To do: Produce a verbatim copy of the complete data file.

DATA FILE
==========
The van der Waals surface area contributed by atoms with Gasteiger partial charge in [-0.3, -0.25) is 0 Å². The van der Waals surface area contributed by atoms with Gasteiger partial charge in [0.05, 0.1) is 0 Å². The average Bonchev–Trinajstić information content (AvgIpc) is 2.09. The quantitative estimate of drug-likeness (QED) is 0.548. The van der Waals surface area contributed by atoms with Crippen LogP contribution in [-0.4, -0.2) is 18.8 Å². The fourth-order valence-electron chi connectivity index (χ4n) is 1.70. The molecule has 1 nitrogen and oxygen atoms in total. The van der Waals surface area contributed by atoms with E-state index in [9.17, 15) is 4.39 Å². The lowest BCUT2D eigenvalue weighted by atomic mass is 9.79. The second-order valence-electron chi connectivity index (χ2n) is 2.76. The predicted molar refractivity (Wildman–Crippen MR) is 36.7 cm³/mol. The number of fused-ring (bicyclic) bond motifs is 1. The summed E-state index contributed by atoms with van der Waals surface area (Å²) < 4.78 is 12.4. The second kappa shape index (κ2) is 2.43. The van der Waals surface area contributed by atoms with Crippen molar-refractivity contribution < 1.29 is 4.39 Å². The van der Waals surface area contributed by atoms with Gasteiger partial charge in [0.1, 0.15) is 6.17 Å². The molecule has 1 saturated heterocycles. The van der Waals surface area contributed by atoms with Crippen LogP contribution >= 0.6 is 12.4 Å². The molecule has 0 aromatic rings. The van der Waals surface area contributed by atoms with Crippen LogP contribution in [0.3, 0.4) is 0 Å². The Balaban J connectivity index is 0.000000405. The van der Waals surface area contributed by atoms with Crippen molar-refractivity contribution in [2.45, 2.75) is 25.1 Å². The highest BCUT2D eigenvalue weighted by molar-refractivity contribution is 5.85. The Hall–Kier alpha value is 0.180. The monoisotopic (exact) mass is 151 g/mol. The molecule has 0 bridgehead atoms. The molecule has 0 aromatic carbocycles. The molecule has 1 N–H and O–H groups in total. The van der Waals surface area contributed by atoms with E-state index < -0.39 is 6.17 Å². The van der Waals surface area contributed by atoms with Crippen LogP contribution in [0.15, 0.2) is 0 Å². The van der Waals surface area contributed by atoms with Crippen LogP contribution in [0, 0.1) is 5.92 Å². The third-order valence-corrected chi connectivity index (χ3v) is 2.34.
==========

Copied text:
The van der Waals surface area contributed by atoms with Gasteiger partial charge in [-0.3, -0.25) is 0 Å². The van der Waals surface area contributed by atoms with Gasteiger partial charge in [0.05, 0.1) is 0 Å². The average Bonchev–Trinajstić information content (AvgIpc) is 2.09. The quantitative estimate of drug-likeness (QED) is 0.548. The van der Waals surface area contributed by atoms with Crippen LogP contribution in [-0.4, -0.2) is 18.8 Å². The fourth-order valence-electron chi connectivity index (χ4n) is 1.70. The molecule has 1 nitrogen and oxygen atoms in total. The van der Waals surface area contributed by atoms with E-state index in [9.17, 15) is 4.39 Å². The lowest BCUT2D eigenvalue weighted by atomic mass is 9.79. The second-order valence-electron chi connectivity index (χ2n) is 2.76. The predicted molar refractivity (Wildman–Crippen MR) is 36.7 cm³/mol. The number of fused-ring (bicyclic) bond motifs is 1. The summed E-state index contributed by atoms with van der Waals surface area (Å²) < 4.78 is 12.4. The second kappa shape index (κ2) is 2.43. The van der Waals surface area contributed by atoms with Crippen molar-refractivity contribution < 1.29 is 4.39 Å². The van der Waals surface area contributed by atoms with Gasteiger partial charge in [0.1, 0.15) is 6.17 Å². The molecule has 1 saturated heterocycles. The van der Waals surface area contributed by atoms with Crippen LogP contribution >= 0.6 is 12.4 Å². The molecule has 0 aromatic rings. The van der Waals surface area contributed by atoms with Crippen LogP contribution in [0.3, 0.4) is 0 Å². The Balaban J connectivity index is 0.000000405. The van der Waals surface area contributed by atoms with Crippen molar-refractivity contribution in [2.45, 2.75) is 25.1 Å². The highest BCUT2D eigenvalue weighted by molar-refractivity contribution is 5.85. The Hall–Kier alpha value is 0.180. The monoisotopic (exact) mass is 151 g/mol. The molecule has 0 bridgehead atoms. The molecule has 0 aromatic carbocycles. The molecule has 1 N–H and O–H groups in total. The van der Waals surface area contributed by atoms with E-state index < -0.39 is 6.17 Å². The van der Waals surface area contributed by atoms with Crippen LogP contribution in [0.15, 0.2) is 0 Å². The van der Waals surface area contributed by atoms with Crippen LogP contribution in [0, 0.1) is 5.92 Å². The third-order valence-corrected chi connectivity index (χ3v) is 2.34.